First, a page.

Man Of God: Father Carlos A Steady Presence For Island’s Spanish-Speaking Catholics

It’s a Sunday night at St. Mary Our Lady of the Isle church on Federal Street and Spanish mass is in session. Instead of organ music, the sounds of a live guitar and drums serenade the faithful. The pews are completely full – with more than 250 people in attendance – and the booming voice of Father Carlos Patiño Villa fills the church. 

It is a voice the island’s Hispanic community has come to know well, and most of all, it’s one they trust. Father Carlos has led Nantucket’s Spanish-speaking Catholics at St. Mary’s for 14 years now, and he has emerged as a spiritual and community leader for the island’s growing Hispanic population.

“I like my work,” Father Carlos said with a smile while sitting in the foyer of the St. Mary’s rectory on Orange Street earlier this month. “And Nantucket? I love Nantucket. I love the community.”

When Father Carlos first arrived on Nantucket in 2006 to serve the island’s Spanish-speaking Catholics, he had just three people in his prayer group, and only two dozen or so people showed up for Spanish mass at St. Mary’s on Sundays. Fourteen years later, it’s standing room-only for his sermons. The prayer group has grown to more than 100 people, and the Spanish mass at St. Mary’s regularly draws 200 to 250 people each Sunday, far more than the English language mass that precedes it. 

“He’s grown with us,” said Cecilia Gutierrez, a religious educator at St. Mary’s who works in the island’s public school system. “And he made the community grow so much because of his energy, and reaching out to people who felt left out. He finds the people who need help.”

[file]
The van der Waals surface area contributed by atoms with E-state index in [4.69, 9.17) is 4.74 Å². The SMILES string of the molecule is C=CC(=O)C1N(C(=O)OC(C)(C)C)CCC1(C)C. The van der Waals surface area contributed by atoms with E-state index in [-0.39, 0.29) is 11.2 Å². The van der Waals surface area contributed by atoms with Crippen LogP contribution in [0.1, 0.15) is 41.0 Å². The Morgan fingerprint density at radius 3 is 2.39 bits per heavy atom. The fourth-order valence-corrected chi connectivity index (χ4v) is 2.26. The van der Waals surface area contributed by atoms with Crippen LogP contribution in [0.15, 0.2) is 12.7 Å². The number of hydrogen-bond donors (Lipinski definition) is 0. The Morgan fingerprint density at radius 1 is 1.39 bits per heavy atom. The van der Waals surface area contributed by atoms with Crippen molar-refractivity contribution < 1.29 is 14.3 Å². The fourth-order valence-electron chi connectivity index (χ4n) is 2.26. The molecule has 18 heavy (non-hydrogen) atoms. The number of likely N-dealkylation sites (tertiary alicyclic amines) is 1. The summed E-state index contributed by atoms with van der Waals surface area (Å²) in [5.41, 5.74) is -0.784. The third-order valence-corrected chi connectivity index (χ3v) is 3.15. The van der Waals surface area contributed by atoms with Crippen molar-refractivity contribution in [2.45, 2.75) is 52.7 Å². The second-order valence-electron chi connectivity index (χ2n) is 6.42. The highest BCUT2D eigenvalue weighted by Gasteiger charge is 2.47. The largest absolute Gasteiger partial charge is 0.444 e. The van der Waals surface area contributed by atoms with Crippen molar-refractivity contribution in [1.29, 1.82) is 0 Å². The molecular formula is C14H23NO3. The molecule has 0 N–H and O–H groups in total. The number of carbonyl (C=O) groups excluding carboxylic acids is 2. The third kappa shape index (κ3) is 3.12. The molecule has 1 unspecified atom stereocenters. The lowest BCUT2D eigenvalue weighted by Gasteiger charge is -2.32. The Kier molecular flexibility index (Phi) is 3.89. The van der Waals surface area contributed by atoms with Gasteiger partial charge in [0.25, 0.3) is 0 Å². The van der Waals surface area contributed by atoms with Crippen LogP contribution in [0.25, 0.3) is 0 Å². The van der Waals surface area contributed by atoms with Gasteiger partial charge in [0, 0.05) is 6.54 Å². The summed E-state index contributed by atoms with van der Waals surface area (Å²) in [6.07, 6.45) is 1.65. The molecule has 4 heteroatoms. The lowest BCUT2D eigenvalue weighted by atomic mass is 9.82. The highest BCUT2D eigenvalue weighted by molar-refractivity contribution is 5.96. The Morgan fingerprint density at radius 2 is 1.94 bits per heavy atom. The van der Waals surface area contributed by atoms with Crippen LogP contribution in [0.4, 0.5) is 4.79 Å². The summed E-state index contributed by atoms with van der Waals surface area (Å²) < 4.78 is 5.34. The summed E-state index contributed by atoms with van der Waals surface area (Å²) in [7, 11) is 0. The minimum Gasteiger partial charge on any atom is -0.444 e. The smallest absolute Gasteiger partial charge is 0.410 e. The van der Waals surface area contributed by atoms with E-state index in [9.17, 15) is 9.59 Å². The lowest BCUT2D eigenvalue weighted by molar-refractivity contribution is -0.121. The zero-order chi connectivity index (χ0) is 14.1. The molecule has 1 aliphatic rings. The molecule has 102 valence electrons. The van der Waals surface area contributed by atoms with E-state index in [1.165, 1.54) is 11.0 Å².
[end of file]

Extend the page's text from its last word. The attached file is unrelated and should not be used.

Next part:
Father Carlos’ congregation includes Spanish-speaking families from several different Central American countries, but it is largely members of the island’s sizable Salvadoran community that fill the pews at St. Mary’s. These families – many who hail from the same small town in El Salvador known as Agua Caliente – have embraced Father Carlos for his willingness to immerse himself in their lives, become part of their community, and come to their aid when they are in need. 

“Very humble, very hardworking, and very spiritual,” is how Father Carlos describes his flock on Nantucket. “But these people lived through the time of the guerilla war,” he said, referencing El Salvador’s brutal civil war in the 1980s and early 1990s. 

Gutierrez said Father Carlos has made it a point to involve the youngest members of the church, encouraging them to serve during Spanish mass. Whether it’s standing by a family going through an immigration issue, a court case, or spearheading a fundraiser for those in need on the island, Father Carlos has been there, she said.